A bone conduction device for enhancing the hearing of a recipient, comprising: a sound input element configured to receive an acoustic sound signal; an electronics module configured generate an electrical signal representing the acoustic sound signal; a transducer configured to generate mechanical forces representing the electrical signal for delivery to the recipient's bone; and one or more vibration extensions mechanically coupled to the transducer and configured to be inserted into the ear canal of the recipient, and further configured to vibrate in order to transmit the mechanical forces generated from the transducer to the recipient's bone.

A method for rehabilitating the hearing of a recipient with a bone conduction device having one or more vibration extensions, mechanically coupled to a transducer, and configured to be inserted into the ear canal of the recipient, comprising: receiving an electrical signal representative of an acoustic sound signal; generating mechanical forces representative of the received electrical signal; contacting the ear canal of the recipient with the one or more vibration extensions; and delivering the mechanical forces to the recipient's skull.

A device for rehabilitating the hearing of a recipient with a bone conduction device having one or more vibration extensions, comprising: means for receiving an electrical signal representative of an acoustic sound signal; means for generating mechanical forces representative of the received electrical signal; means for contacting the ear canal of the recipient with the one or more vibration extensions; and means for delivering the mechanical forces to the recipient's skull.

BRIEF DESCRIPTION OF THE DRAWINGS

Embodiments of the present invention will be described below with reference to the attached drawings, in which:

FIG. 1 is a high-level functional block diagram of a bone conduction hearing device having an in-the-ear vibration transducer assembly, in accordance with one embodiment of the present invention;

FIG. 2 is a partial cross-sectional view of a human auditory system;

FIG. 3A is a perspective view of a bone conduction hearing device in accordance with one embodiment of the present invention;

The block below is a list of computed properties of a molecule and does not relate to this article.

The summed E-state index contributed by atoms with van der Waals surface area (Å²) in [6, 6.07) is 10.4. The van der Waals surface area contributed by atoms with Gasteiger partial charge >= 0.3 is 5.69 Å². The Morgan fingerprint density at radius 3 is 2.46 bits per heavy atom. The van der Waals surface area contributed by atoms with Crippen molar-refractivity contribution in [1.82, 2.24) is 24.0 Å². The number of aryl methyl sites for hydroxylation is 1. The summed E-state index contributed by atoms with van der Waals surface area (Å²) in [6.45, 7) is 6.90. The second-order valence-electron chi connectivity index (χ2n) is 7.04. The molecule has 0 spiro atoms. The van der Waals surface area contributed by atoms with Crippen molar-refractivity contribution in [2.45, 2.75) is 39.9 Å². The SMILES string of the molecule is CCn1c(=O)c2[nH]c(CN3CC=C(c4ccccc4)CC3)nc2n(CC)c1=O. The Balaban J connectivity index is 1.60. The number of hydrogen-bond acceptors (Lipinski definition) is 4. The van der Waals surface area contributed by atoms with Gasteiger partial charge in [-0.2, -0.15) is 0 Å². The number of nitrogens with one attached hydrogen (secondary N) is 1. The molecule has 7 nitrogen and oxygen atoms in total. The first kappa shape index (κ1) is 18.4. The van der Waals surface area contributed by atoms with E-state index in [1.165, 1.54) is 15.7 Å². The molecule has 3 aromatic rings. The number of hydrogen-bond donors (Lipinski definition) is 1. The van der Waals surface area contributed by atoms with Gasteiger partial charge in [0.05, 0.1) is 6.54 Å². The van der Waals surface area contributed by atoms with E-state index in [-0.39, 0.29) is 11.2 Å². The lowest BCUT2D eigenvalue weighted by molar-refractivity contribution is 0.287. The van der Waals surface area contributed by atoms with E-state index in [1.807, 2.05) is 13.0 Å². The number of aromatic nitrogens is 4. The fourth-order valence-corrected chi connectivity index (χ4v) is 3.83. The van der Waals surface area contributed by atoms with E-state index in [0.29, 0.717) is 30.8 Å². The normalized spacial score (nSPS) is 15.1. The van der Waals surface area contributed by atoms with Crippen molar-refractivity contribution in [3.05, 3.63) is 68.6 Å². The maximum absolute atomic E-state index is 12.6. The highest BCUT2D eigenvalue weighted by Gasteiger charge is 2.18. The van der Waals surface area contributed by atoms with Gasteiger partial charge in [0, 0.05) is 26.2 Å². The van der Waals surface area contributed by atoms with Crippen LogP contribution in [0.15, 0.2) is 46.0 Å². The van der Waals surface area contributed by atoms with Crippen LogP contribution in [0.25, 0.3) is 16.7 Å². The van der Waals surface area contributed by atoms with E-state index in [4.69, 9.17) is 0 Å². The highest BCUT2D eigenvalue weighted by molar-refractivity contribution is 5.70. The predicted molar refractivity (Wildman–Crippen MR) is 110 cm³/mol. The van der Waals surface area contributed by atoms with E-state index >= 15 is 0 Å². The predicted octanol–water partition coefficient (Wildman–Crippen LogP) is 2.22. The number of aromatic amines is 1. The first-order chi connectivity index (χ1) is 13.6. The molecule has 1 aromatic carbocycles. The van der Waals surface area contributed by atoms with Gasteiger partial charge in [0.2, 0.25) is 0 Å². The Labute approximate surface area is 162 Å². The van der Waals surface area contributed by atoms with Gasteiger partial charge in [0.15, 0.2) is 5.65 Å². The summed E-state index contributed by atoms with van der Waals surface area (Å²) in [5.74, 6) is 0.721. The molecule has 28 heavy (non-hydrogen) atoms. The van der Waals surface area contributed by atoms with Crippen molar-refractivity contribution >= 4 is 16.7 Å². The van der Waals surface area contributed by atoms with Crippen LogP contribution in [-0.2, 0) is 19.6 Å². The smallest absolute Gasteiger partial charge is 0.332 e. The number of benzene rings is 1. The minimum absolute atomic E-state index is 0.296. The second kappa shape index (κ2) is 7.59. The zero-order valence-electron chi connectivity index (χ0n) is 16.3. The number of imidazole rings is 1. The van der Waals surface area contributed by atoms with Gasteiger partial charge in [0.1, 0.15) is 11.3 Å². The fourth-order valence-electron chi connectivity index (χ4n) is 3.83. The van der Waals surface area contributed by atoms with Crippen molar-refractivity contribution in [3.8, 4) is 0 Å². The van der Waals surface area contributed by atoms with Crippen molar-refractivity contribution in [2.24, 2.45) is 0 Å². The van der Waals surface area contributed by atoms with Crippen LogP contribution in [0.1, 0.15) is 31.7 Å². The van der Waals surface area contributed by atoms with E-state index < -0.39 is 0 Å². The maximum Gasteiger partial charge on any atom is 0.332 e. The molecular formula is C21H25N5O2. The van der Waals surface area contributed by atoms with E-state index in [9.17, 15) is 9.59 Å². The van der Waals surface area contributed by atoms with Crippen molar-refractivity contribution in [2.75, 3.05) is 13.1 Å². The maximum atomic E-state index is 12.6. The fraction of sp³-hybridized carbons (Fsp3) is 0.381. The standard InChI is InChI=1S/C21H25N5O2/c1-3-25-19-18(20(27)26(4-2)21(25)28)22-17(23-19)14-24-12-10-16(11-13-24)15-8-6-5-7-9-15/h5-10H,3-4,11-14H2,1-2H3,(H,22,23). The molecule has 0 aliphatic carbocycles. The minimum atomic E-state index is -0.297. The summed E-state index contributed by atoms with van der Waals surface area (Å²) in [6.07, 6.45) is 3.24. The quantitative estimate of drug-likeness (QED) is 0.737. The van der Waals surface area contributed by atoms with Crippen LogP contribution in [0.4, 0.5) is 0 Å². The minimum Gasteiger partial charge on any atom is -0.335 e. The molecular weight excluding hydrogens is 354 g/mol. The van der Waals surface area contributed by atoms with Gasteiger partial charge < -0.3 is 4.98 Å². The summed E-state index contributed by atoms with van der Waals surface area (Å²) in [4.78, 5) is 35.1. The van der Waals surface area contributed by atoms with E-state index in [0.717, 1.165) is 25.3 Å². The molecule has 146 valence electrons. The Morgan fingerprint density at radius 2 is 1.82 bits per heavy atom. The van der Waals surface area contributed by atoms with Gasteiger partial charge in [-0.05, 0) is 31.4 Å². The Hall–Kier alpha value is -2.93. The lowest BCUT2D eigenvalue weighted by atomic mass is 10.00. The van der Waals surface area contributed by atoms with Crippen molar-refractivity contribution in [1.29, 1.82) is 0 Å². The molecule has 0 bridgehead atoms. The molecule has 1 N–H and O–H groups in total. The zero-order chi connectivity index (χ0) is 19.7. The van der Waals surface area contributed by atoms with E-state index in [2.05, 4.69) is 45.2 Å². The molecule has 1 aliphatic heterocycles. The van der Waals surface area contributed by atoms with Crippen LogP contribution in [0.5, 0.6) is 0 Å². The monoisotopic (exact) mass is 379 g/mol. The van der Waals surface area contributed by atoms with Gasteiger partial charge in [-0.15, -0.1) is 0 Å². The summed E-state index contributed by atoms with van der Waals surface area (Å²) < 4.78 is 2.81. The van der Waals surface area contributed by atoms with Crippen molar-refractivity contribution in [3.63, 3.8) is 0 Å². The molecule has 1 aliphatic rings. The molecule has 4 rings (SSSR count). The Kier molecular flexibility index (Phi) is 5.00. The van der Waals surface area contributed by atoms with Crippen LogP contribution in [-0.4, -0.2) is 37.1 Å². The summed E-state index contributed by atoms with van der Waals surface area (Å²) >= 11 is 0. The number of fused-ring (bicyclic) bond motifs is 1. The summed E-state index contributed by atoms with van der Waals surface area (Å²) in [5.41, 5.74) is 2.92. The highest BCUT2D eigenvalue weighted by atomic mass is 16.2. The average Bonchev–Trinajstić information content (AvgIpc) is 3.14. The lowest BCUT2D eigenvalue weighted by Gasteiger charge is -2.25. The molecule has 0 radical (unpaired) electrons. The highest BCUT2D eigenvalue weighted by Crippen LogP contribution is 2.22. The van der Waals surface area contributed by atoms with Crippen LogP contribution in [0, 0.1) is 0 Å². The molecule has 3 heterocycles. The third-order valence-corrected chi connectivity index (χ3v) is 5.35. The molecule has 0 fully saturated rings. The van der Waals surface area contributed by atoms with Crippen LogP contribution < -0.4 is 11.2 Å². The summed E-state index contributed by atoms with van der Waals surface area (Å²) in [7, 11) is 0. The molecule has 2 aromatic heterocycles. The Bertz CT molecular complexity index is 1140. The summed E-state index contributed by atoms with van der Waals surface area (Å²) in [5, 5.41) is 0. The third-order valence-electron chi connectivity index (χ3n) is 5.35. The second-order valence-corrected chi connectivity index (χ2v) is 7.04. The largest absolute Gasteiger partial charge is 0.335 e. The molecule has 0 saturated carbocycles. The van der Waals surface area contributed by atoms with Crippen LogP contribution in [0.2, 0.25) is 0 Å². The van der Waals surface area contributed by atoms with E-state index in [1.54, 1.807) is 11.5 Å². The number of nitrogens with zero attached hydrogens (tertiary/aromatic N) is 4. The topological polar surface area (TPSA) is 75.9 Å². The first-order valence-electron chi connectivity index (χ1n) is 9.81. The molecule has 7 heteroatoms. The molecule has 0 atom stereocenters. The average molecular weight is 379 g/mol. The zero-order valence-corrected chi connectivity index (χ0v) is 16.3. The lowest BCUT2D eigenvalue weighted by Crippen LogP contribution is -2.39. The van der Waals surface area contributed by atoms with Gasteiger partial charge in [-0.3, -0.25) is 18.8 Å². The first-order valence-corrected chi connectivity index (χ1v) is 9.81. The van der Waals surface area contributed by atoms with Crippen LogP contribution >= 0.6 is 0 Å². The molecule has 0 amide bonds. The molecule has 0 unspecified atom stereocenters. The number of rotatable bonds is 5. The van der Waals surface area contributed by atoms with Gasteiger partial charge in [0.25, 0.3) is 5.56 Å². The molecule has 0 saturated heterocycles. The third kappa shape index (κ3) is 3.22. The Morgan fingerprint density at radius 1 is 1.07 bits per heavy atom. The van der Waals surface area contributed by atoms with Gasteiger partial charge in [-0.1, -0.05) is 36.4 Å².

FIG. 3B is a perspective view of the bone conduction hearing device, in accordance with an alternative embodiment of the present invention;

FIG. 3C is a perspective view of the bone conduction hearing device, in accordance with an alternative embodiment of the present invention;

FIG. 4 is a schematic diagram showing the direction of movement which may be implemented in various embodiments of the one or more in-the-canal vibrating extensions of the present invention;

FIG. 5 is a is a flowchart illustrating the conversion of an input sound into bone vibration in a transcutaneous bone conduction hearing device according to one embodiment of the present invention;

FIG. 6A is a perspective view of a bone conduction hearing device in accordance with one embodiment of the present invention;

FIGS. 6B-6E are perspective views from one end of a bone conduction hearing device in accordance with various other embodiments of the present invention;

FIG. 6F is a perspective view of a bone conduction hearing device in accordance with a still further embodiment of the present invention;

FIG. 6G is a perspective view of a bone conduction hearing device in accordance with another embodiment of the present invention;

FIG. 7A is a perspective view of a bone conduction hearing device in accordance with a further embodiment of the present invention;

FIGS. 7B-7E are perspective views from one end of a bone conduction hearing device in accordance with various other embodiments of the present invention;

FIGS. 7F-7J are perspective views of one or more extensions of a bone conduction hearing device in accordance with various other embodiments of the present invention; and

FIG. 8 is a perspective view of a bone conduction hearing device in accordance with a further embodiment of the present invention.

DETAILED DESCRIPTION

Aspects of the present invention are generally directed to a self-retaining bone conduction hearing device having one or more in-the-canal vibrating extensions configured for non-surgical-implantation in a recipient's ear canal.

Unlike conventional hearing devices having an in-the-canal component, the hearing device of the present invention does not require surgical implantation of a bone conduction element such as a post or anchor. Furthermore, the device of the present invention does not interrupt the ossicular chain. In other words, the present invention does not interfere with the recipient's remaining natural hearing. Still further, in certain embodiments of the present invention, the external auditory canal is not occluded, thus permitting the normal biological functioning of the ear. For example, the present invention facilitates the normal egress of cerumen (ear wax) and the normal circulation of air and other fluids, thereby reducing the likelihood of external ear infections, allergic response and intolerance.